Al-Zarqawi’s death a major victory in war on terror
The president's speech was halting as he delivered news of Abu Musab al-Zarqawi's death to the nation Thursday morning. The sense was that Mr. Bush would have loved to fling his arms open and dance a jig because at last he's gotten a much-needed break in the war in Iraq.
But he used the occasion to offer the nation hope that his policies will eventually bring peace and democracy to Iraq.
Isolating the terrorist and several of his aides in a safehouse 30 miles outside Baghdad wasn't luck, which reinforces the notion that Iraqis are tiring of the al-Qaida forces that came into the country after the war began, and are fighting back.
Jordan cooperated, an Iraqi police force was first to reach the isolated building after U.S. warplanes dropped two 500-pound bombs and, perhaps more importantly, information about the meeting came from senior Zarqawi leaders.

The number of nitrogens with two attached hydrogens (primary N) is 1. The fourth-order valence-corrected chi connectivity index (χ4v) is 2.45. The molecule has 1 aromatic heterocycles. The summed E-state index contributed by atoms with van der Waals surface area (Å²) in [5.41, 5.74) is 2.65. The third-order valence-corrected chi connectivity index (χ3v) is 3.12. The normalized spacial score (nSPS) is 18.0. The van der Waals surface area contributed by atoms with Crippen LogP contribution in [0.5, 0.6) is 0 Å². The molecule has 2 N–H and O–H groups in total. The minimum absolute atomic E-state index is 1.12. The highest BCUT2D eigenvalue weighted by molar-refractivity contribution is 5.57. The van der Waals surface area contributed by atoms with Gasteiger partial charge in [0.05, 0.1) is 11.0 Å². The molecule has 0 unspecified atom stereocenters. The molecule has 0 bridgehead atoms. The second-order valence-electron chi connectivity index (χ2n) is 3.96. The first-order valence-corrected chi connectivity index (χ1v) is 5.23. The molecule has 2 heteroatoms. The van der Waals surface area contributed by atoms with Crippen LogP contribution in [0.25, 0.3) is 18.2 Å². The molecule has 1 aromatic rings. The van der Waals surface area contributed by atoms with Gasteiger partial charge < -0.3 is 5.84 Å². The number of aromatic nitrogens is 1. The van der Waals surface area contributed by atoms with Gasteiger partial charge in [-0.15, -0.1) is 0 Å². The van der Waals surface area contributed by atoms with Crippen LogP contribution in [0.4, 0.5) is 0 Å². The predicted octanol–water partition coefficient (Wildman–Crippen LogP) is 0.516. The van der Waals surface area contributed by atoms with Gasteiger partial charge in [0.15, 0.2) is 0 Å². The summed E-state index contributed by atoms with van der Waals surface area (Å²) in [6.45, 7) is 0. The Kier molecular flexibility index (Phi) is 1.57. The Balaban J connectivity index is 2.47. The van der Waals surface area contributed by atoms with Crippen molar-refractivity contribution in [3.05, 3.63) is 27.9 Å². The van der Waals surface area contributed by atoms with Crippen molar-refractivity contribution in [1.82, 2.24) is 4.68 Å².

The message to the insurgents is clear: You can no longer trust each other in carrying out a guerrilla war against overwhelming opposition.
This is more than a strategic military victory, it's a gigantic morale boost for all troops fighting a war in which the enemy is largely faceless. But this high-profile death gives the war a face and it is one of an evil man who's dedicated his life to hate and killing in the name of Allah.
The president could have celebrated the news, but he kept his perspective and warned that there are still tough days ahead. In a war that's gone on far too long, gloating seems out of place.
But let us hope that killing "the slaughtering sheik," as his followers hailed him, will help shorten those tough days.